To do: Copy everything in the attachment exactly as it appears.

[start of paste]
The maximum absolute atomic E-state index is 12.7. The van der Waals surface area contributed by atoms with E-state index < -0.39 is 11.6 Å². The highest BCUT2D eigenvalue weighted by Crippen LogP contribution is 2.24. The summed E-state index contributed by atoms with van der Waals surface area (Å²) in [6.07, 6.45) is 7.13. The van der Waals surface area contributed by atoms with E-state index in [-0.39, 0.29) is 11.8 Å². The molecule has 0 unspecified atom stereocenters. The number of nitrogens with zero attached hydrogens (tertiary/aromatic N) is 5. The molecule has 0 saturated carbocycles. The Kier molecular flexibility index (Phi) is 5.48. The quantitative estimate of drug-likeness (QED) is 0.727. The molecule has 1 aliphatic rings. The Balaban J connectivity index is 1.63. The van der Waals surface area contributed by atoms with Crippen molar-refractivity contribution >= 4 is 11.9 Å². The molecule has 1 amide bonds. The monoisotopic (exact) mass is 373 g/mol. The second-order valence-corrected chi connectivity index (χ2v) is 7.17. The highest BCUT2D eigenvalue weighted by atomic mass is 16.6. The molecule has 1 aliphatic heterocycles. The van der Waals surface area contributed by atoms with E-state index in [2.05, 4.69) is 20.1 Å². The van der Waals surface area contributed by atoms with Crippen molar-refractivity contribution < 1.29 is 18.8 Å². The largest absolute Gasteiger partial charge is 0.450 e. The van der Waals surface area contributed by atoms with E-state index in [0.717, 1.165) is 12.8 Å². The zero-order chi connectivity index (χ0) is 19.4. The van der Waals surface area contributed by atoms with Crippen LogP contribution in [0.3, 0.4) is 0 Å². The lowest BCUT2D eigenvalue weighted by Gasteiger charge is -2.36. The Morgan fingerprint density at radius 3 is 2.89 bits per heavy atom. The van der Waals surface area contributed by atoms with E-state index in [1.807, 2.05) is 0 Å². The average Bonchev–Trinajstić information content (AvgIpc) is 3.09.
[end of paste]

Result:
The maximum absolute atomic E-state index is 12.7. The van der Waals surface area contributed by atoms with E-state index < -0.39 is 11.6 Å². The highest BCUT2D eigenvalue weighted by Crippen LogP contribution is 2.24. The summed E-state index contributed by atoms with van der Waals surface area (Å²) in [6.07, 6.45) is 7.13. The van der Waals surface area contributed by atoms with E-state index in [-0.39, 0.29) is 11.8 Å². The molecule has 0 unspecified atom stereocenters. The number of nitrogens with zero attached hydrogens (tertiary/aromatic N) is 5. The molecule has 0 saturated carbocycles. The Kier molecular flexibility index (Phi) is 5.48. The quantitative estimate of drug-likeness (QED) is 0.727. The molecule has 1 aliphatic rings. The Balaban J connectivity index is 1.63. The van der Waals surface area contributed by atoms with Crippen molar-refractivity contribution >= 4 is 11.9 Å². The molecule has 1 amide bonds. The monoisotopic (exact) mass is 373 g/mol. The second-order valence-corrected chi connectivity index (χ2v) is 7.17. The highest BCUT2D eigenvalue weighted by atomic mass is 16.6. The molecule has 1 aliphatic heterocycles. The van der Waals surface area contributed by atoms with E-state index in [2.05, 4.69) is 20.1 Å². The van der Waals surface area contributed by atoms with Crippen molar-refractivity contribution < 1.29 is 18.8 Å². The largest absolute Gasteiger partial charge is 0.450 e. The van der Waals surface area contributed by atoms with E-state index in [0.717, 1.165) is 12.8 Å². The zero-order chi connectivity index (χ0) is 19.4. The van der Waals surface area contributed by atoms with Crippen LogP contribution in [0.3, 0.4) is 0 Å². The lowest BCUT2D eigenvalue weighted by Gasteiger charge is -2.36. The Morgan fingerprint density at radius 3 is 2.89 bits per heavy atom. The van der Waals surface area contributed by atoms with E-state index in [1.807, 2.05) is 0 Å². The average Bonchev–Trinajstić information content (AvgIpc) is 3.09.